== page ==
The Septuagenarian Speaks – Published Oct 21, 2020, Siskiyou Daily News
Do you know who London Breed is? I didn’t either until last Friday. She is the mayor of San Francisco, and made national headlines Friday by stating that she found it “offensive” that the San Francisco Unified School District is expending its resources toward changing the names of the district’s schools at a time when the district’s schools remain closed. Mayor Breed had the audacity to suggest that given the public health emergency, hey, maybe reopening public schools should be the district’s priority, especially since the private schools in the city are open.
As someone who for decades has not been a fan of San Francisco mayors, when I read what Mayor Breed said, I was shocked and pleasantly surprised. Holy moly, a San Francisco mayor really said this? Let’s look at what she actually said:
“Schools have been allowed to open in San Francisco under public health orders issued at the beginning of September and while many private schools are open today, our public schools have still not yet made a firm plan to open. Parents are frustrated and looking for answers. The achievement gap is widening as our public schools’ kids are falling further behind every single day,” she said.
“And now, in the midst of this once in a century challenge, to hear that the district is focusing energy and resources on renaming schools — schools that they haven’t even opened — is offensive. It’s offensive to parents who are juggling their children’s daily at-home learning schedules with doing their own jobs and maintaining their sanity. It’s offensive to me as someone who went to our public schools, who loves our public schools, and who knows how those years in the classroom are what lifted me out of poverty and into college. It’s offensive to our kids who are staring at screens day after day instead of learning and growing with their classmates and friends,” she continued.
“We are in a pandemic right now that is forcing us all to prioritize what truly matters. Conversations around school names can be had once the critical work of educating our young people in person is underway. Once that is happening, then we can talk about everything else. Until those doors are open, the School Board and the District should be focused on getting our kids back in the classroom,” she said.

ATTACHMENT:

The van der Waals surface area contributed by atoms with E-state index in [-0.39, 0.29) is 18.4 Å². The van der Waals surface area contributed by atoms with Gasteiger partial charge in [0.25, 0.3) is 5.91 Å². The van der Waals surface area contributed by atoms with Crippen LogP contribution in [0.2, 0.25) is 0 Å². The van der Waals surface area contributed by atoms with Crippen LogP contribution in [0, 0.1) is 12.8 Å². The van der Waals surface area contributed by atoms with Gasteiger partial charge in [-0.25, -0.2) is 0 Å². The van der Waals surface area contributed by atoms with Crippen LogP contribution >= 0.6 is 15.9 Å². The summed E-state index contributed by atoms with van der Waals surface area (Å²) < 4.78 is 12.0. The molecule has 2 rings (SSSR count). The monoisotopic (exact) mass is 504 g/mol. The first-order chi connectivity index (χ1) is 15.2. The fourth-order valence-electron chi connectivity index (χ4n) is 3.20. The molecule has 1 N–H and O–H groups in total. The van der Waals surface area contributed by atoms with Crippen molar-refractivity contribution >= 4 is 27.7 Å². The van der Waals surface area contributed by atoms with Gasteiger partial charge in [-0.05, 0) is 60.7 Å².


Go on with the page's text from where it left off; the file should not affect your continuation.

Wow! That’s powerful stuff. I could really get to like Mayor Breed.
To me what’s going on with San Francisco’s public schools and Mayor Breed’s critical speech are prescient and metaphorical; they highlight much of what we are doing wrong these days. San Francisco has a problem (okay, it has a lot of problems, but right now I’m talking about schools). Private schools have been open for some time, but the district can’t manage to get the public schools open. Yet they’re worried about renaming their schools because the current names aren’t politically correct? The San Francisco Unified School District has put a lot of resources into its school renaming process. The District Board passed a resolution to identify schools for name changes. This was done responsive to public sentiment and a media frenzy in support of tearing down monuments and stripping public institutions of names belonging to controversial public figures. The district created a “School Names Advisory Committee” in 2018. So far, the committee has identified 42 schools for name changes. According the San Francisco Chronicle, some of the evil names proposed for obliteration are Abraham Lincoln High School, George Washington High School, Roosevelt Middle School, and Jefferson Elementary. There was even a recommendation to change the name of Dianne Feinstein Elementary School because the senator and former San Francisco mayor reportedly replaced a vandalized Confederate flag back in 1986.
Why is Mayor Breed’s comment noteworthy? For me, it symbolizes a larger issue than San Francisco’s school problem. A big problem, such as a pandemic, is difficult to solve, especially for politicians, who worry more about how their actions will affect their poll standings and re-electability than about finding an actual solution. Rather than tackle the big problem, the politician responds by creating a different problem to focus on, if it’s politically advantageous to do so.
If San Francisco’s public schools were open, and if Mayor London Breed were a student, I would give her an “A.”